Trend Values for 2022
In addition to steric changes, the dominant process affecting sea level along the U.S. Gulf Coast is withdrawal of groundwater and hydrocarbons. Learn more by expanding the dropdowns and visiting our Processes page.
Withdrawal of Groundwater and Hydrocarbons
Historically, subsidence in Louisiana and Texas has been associated with withdrawal of both groundwater and hydrocarbons. Tide-gauge records show continual subsidence in Galveston, TX and Grand Isle, LA between 1950-1990, but with steadily declining subsidence rates following 1970. By 1990, subsidence in both areas appears to have effectively stopped (Kolker et al. 2011).
In Grand Isle, subsidence was linked to oil production, which began to decline in the 1970s and was minimal by the 1990s. Subsidence in the Galveston region was due to groundwater withdrawal (Kolker et al. 2011), with Gabrysch and Coplin (1990) reporting extreme subsidence rates of 120 millimeters per year between 1964 and 1973. These rates lowered dramatically following the reduction of groundwater pumping in the early 1970s. However, the early high rates are still captured in the beginning of the sea-level-rise histories presented here.
Elevated subsidence rates due to withdrawal of groundwater and hydrocarbons are localized (Morton et al. 2006). Thus our other Texas tide-gauge stations (Rockport and Port Isabel) probably did not experience high levels of subsidence at any point in their history.
Glacial Isostatic Adjustment (GIA)
The role of glacial isostatic adjustment along the Gulf Coast has not been well defined. Gonzalez and Tornqvist (2006) document a minimal GIA contribution (0.4 millimeter per year) for Pensacola, Florida; modeling by Mitrovica and Milne (2002) suggests that GIA makes a minimal contribution to subsidence along the north central Gulf Coast.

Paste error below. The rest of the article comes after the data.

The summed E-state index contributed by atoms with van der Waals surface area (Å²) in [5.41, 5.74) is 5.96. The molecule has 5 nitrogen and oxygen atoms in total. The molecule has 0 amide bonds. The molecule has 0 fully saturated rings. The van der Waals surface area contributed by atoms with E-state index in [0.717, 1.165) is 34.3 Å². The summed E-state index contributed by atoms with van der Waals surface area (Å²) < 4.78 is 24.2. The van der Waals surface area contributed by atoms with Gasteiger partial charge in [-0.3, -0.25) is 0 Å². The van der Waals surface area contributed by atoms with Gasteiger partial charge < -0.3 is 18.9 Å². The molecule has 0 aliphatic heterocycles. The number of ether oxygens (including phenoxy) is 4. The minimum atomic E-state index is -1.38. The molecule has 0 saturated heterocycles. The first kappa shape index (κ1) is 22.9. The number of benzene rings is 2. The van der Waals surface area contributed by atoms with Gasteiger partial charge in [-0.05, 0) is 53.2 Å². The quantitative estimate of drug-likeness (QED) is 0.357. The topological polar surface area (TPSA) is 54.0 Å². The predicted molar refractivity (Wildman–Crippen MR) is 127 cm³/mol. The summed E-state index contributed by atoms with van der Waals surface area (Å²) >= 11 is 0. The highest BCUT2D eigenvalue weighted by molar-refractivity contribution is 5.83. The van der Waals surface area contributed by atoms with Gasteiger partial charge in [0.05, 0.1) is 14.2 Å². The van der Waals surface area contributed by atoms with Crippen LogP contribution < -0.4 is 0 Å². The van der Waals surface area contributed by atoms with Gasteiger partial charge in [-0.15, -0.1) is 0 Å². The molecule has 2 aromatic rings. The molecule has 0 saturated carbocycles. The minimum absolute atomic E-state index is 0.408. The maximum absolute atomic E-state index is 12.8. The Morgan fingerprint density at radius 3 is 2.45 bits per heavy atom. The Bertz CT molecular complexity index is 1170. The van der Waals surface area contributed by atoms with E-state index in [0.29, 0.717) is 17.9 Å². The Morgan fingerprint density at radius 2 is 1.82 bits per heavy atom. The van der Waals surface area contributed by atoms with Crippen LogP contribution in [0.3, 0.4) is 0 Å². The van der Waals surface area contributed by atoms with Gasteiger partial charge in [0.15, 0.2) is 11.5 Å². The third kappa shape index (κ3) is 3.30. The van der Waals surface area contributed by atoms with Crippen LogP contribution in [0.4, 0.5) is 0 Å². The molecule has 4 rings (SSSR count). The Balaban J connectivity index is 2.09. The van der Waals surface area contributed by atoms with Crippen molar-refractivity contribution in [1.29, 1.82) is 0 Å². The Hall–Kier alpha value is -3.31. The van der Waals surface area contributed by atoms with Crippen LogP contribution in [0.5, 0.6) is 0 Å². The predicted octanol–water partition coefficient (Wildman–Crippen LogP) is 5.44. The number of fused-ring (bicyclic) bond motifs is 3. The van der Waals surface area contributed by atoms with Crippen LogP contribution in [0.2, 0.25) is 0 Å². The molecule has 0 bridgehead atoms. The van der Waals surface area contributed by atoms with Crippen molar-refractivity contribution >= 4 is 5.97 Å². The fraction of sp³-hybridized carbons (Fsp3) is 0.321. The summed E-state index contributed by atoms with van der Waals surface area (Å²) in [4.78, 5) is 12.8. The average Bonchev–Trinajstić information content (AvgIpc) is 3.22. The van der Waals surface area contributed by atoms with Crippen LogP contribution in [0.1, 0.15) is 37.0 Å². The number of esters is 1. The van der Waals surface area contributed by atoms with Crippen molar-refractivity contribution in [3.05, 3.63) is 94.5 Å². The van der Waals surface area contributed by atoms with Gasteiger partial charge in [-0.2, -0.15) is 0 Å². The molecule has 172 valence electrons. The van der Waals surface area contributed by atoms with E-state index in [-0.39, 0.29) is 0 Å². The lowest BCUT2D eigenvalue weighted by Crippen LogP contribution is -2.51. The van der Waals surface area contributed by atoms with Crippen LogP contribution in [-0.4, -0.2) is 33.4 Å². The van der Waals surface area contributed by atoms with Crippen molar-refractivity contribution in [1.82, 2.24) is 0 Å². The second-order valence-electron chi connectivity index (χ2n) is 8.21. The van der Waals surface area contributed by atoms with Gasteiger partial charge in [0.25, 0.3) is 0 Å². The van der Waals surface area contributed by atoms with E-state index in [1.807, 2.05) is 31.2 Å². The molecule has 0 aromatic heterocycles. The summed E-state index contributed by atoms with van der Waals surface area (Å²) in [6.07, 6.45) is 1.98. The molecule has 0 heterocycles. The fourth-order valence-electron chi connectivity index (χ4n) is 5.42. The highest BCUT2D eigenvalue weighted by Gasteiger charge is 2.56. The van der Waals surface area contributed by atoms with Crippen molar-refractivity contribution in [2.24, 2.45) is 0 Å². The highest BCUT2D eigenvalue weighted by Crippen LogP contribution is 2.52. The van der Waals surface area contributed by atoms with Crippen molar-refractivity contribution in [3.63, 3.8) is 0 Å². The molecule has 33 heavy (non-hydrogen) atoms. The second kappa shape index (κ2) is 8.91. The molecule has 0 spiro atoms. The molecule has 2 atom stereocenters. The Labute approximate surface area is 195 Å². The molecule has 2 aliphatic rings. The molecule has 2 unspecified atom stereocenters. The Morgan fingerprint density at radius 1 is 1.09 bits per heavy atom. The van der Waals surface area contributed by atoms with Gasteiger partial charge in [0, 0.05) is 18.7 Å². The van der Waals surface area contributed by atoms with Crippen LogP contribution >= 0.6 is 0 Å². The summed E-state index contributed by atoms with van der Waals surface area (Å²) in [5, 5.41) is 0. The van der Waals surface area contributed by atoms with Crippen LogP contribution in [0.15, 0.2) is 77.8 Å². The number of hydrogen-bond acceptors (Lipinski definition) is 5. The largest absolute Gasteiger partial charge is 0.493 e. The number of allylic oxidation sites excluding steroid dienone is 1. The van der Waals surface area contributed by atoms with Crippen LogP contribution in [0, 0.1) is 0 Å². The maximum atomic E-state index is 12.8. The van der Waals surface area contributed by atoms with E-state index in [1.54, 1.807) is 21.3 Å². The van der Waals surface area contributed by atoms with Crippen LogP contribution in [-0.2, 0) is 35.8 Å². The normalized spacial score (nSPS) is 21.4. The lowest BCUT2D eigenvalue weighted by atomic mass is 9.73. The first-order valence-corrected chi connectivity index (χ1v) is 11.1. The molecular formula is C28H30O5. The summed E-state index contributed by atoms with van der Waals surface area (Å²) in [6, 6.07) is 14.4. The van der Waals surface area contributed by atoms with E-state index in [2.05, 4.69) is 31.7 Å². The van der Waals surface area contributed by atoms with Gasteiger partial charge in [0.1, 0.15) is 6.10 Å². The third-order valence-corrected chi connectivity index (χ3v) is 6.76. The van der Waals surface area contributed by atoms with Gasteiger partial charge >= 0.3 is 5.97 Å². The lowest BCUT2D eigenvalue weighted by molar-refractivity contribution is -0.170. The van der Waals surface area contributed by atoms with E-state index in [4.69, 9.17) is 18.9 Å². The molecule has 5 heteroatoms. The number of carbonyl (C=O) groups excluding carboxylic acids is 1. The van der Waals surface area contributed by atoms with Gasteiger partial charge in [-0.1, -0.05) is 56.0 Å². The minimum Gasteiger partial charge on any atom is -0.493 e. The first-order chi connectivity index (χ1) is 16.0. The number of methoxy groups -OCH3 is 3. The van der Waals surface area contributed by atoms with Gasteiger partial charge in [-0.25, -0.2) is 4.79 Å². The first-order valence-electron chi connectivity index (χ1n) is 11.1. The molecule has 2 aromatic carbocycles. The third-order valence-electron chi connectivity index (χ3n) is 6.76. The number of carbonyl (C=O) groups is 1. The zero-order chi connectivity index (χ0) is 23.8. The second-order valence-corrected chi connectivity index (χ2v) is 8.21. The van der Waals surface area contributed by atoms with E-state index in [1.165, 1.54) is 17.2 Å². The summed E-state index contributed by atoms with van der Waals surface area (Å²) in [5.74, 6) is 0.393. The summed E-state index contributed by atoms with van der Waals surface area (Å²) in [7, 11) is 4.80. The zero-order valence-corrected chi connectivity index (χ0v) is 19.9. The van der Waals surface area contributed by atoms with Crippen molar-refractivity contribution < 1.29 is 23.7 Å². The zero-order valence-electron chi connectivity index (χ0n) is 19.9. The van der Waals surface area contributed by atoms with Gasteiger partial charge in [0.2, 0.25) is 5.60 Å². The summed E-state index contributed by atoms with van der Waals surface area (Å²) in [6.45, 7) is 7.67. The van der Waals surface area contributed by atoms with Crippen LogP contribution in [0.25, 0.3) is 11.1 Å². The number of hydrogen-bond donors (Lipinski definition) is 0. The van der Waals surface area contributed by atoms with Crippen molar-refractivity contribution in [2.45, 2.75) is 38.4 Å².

Ice Sheet Melting (Greenland and Antarctica)
Global models suggest that contributions to sea-level rise from melting of the Greenland and Antarctic ice sheets should not vary along the Gulf Coast stations (Kopp et al. 2014).
Global models suggest that ocean dynamics will contribute little to variability in sea-level trends among the Gulf Coast stations (Kopp et al. 2014).
The Texas coastline has significant faulting, and periodic shifts occur along these faults (White and Tremblay 1995). The effect of these seismic shifts on tide gauge records has not been examined but could potentially affect acceleration rates. In Galveston, slippage was most active between 1960-1970 (Kolker et al. 2011). In contrast, the tide-gauge station at Pensacola, FL sits on a stable carbonate platform and is considered to be tectonically stable (Gonzalez and Tornqvist 2006), Kolker et al. 2011).
Barometric anomalies affect sea levels at Gulf Coast stations. During years when high-pressure weather systems dominate, resulting winds drive water towards the northern Gulf, while in years of low pressure, winds are driven to the south (Kolker et al. 2011).
Sediment loading can affect subsidence. Grand Isle, LA has higher rates of sea-level rise than surrounding Gulf Coast stations, which Penland and Ramsey (1990) attribute in part to its thick layer of Holocene sediments deposited by the Mississippi River. This sedimentary wedge is thinner in Texas and completely absent in Florida.